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The effects of heating and cooling on ultraviolet radiation-induced erythema and pigmentation in human skin.
Photodermatol Photoimmunol Photomed. 2005 Aug; 21(4):198-203.PP

Abstract

BACKGROUND/PURPOSE

As most biochemical systems are affected by temperature, thermal changes before or after ultraviolet (UV) irradiation could influence skin vascular blood flow changes and inflammatory responses. In this study, our aim was to investigate the influence of thermal changes on UV-induced acute skin reactions, namely, erythema and pigmentation.

METHODS

Our volunteers consisted of 10 males, with ages ranging from 22 to 24 years and with Fitzpatrick's skin type III or IV. Skin temperatures were changed with a 45 degrees C heating pad or by ice pack application before or after UV irradiation (control, 1 minimal erythema dose (MED), 2 MED) and then changes in erythema and pigmentation were measured by a Minolta Spectrophotometer CM-2002.

RESULTS

The present study demonstrates that both heating and cooling increase skin erythema and reduce pigmentation, and that the timing of heating and cooling influences the UV-induced skin reaction. Pre-heating and post-cooling groups showed more UV-induced erythema than the post-heating and pre-cooling groups, respectively.

CONCLUSION

Our results indicate that alteration of skin surface temperature could modulate UV-induced erythema and pigmentation responses.

Authors+Show Affiliations

Department of Dermatology, Seoul National University College of Medicine, Seoul, Korea.No affiliation info availableNo affiliation info availableNo affiliation info availableNo affiliation info availableNo affiliation info availableNo affiliation info available

Pub Type(s)

Journal Article
Research Support, Non-U.S. Gov't

Language

eng

PubMed ID

15998368

Citation

Youn, Choon Shik, et al. "The Effects of Heating and Cooling On Ultraviolet Radiation-induced Erythema and Pigmentation in Human Skin." Photodermatology, Photoimmunology & Photomedicine, vol. 21, no. 4, 2005, pp. 198-203.
Youn CS, Kwon OS, Hwang EJ, et al. The effects of heating and cooling on ultraviolet radiation-induced erythema and pigmentation in human skin. Photodermatol Photoimmunol Photomed. 2005;21(4):198-203.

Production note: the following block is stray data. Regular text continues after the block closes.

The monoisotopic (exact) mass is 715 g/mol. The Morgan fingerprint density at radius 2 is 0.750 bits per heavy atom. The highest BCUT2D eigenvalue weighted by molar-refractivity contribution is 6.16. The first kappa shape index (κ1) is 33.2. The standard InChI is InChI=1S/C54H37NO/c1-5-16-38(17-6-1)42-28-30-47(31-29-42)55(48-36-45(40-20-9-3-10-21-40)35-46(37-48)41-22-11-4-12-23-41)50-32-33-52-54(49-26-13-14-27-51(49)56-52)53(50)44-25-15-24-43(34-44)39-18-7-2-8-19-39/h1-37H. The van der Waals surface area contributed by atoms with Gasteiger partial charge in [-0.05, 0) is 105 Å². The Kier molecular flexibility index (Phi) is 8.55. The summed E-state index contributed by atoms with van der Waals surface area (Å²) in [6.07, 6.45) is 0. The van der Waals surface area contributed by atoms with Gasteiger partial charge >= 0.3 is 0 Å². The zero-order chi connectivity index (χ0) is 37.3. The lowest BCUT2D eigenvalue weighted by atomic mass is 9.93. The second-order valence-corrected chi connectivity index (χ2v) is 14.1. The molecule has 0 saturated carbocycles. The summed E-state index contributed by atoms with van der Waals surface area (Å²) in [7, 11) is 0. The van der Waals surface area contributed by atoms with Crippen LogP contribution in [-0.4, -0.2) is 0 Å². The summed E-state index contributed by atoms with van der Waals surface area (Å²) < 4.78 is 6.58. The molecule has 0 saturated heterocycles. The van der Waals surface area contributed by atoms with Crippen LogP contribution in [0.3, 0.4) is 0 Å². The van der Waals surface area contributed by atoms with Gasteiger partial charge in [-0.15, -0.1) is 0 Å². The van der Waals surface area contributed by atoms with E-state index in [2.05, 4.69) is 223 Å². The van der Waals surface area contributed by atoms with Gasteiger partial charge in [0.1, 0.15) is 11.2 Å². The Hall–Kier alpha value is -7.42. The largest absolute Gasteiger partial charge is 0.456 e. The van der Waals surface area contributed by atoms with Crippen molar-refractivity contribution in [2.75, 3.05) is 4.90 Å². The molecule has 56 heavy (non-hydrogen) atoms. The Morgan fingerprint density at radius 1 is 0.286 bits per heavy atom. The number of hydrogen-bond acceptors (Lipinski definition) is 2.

Youn, C. S., Kwon, O. S., Hwang, E. J., Jo, S. J., Lee, M. J., Lee, H. S., & Chung, J. H. (2005). The effects of heating and cooling on ultraviolet radiation-induced erythema and pigmentation in human skin. Photodermatology, Photoimmunology & Photomedicine, 21(4), 198-203.
Youn CS, et al. The Effects of Heating and Cooling On Ultraviolet Radiation-induced Erythema and Pigmentation in Human Skin. Photodermatol Photoimmunol Photomed. 2005;21(4):198-203. PubMed PMID: 15998368.
* Article titles in AMA citation format should be in sentence-case
TY - JOUR T1 - The effects of heating and cooling on ultraviolet radiation-induced erythema and pigmentation in human skin. AU - Youn,Choon Shik, AU - Kwon,Oh Sang, AU - Hwang,Eun Ju, AU - Jo,Seong Jin, AU - Lee,Min Jeong, AU - Lee,Hyun Seung, AU - Chung,Jin Ho, PY - 2005/7/7/pubmed PY - 2005/11/11/medline PY - 2005/7/7/entrez SP - 198 EP - 203 JF - Photodermatology, photoimmunology & photomedicine JO - Photodermatol Photoimmunol Photomed VL - 21 IS - 4 N2 - BACKGROUND/PURPOSE: As most biochemical systems are affected by temperature, thermal changes before or after ultraviolet (UV) irradiation could influence skin vascular blood flow changes and inflammatory responses. In this study, our aim was to investigate the influence of thermal changes on UV-induced acute skin reactions, namely, erythema and pigmentation. METHODS: Our volunteers consisted of 10 males, with ages ranging from 22 to 24 years and with Fitzpatrick's skin type III or IV. Skin temperatures were changed with a 45 degrees C heating pad or by ice pack application before or after UV irradiation (control, 1 minimal erythema dose (MED), 2 MED) and then changes in erythema and pigmentation were measured by a Minolta Spectrophotometer CM-2002. RESULTS: The present study demonstrates that both heating and cooling increase skin erythema and reduce pigmentation, and that the timing of heating and cooling influences the UV-induced skin reaction. Pre-heating and post-cooling groups showed more UV-induced erythema than the post-heating and pre-cooling groups, respectively. CONCLUSION: Our results indicate that alteration of skin surface temperature could modulate UV-induced erythema and pigmentation responses. SN - 0905-4383 UR - https://www.unboundmedicine.com/medline/citation/15998368/The_effects_of_heating_and_cooling_on_ultraviolet_radiation_induced_erythema_and_pigmentation_in_human_skin_ L2 - https://doi.org/10.1111/j.1600-0781.2005.00161.x DB - PRIME DP - Unbound Medicine ER -